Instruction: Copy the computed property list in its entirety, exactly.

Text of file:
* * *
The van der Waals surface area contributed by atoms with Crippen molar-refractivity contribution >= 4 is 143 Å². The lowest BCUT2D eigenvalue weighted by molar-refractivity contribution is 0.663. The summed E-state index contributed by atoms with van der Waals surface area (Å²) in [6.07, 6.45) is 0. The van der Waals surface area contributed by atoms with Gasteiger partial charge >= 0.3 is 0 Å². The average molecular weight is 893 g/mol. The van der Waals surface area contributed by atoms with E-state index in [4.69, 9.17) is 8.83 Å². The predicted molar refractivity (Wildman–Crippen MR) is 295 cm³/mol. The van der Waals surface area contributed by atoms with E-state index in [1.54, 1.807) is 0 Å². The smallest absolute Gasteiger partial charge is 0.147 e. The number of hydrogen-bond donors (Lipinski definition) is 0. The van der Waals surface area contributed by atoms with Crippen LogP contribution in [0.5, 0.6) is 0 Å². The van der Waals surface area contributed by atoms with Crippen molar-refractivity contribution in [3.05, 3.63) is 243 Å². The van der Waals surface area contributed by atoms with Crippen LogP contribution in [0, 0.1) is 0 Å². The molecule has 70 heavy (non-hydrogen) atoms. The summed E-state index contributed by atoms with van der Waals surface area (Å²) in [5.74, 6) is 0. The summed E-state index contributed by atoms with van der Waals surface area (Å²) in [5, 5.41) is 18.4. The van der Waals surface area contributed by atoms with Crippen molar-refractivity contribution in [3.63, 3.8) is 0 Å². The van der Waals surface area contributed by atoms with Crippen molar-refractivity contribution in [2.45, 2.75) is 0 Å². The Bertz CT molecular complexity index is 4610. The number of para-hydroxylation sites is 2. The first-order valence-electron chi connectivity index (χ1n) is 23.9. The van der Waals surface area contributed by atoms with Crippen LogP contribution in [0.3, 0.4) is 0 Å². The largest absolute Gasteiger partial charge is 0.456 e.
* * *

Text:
The van der Waals surface area contributed by atoms with Crippen molar-refractivity contribution >= 4 is 143 Å². The lowest BCUT2D eigenvalue weighted by molar-refractivity contribution is 0.663. The summed E-state index contributed by atoms with van der Waals surface area (Å²) in [6.07, 6.45) is 0. The van der Waals surface area contributed by atoms with Gasteiger partial charge >= 0.3 is 0 Å². The average molecular weight is 893 g/mol. The van der Waals surface area contributed by atoms with E-state index in [4.69, 9.17) is 8.83 Å². The predicted molar refractivity (Wildman–Crippen MR) is 295 cm³/mol. The van der Waals surface area contributed by atoms with E-state index in [1.54, 1.807) is 0 Å². The smallest absolute Gasteiger partial charge is 0.147 e. The number of hydrogen-bond donors (Lipinski definition) is 0. The van der Waals surface area contributed by atoms with Crippen LogP contribution in [0.5, 0.6) is 0 Å². The van der Waals surface area contributed by atoms with Crippen molar-refractivity contribution in [3.05, 3.63) is 243 Å². The van der Waals surface area contributed by atoms with Crippen LogP contribution in [0, 0.1) is 0 Å². The molecule has 70 heavy (non-hydrogen) atoms. The summed E-state index contributed by atoms with van der Waals surface area (Å²) in [5.74, 6) is 0. The summed E-state index contributed by atoms with van der Waals surface area (Å²) in [5, 5.41) is 18.4. The van der Waals surface area contributed by atoms with Crippen molar-refractivity contribution in [3.63, 3.8) is 0 Å². The van der Waals surface area contributed by atoms with Crippen molar-refractivity contribution in [2.45, 2.75) is 0 Å². The Bertz CT molecular complexity index is 4610. The number of para-hydroxylation sites is 2. The first-order valence-electron chi connectivity index (χ1n) is 23.9. The van der Waals surface area contributed by atoms with Crippen LogP contribution in [0.3, 0.4) is 0 Å². The largest absolute Gasteiger partial charge is 0.456 e.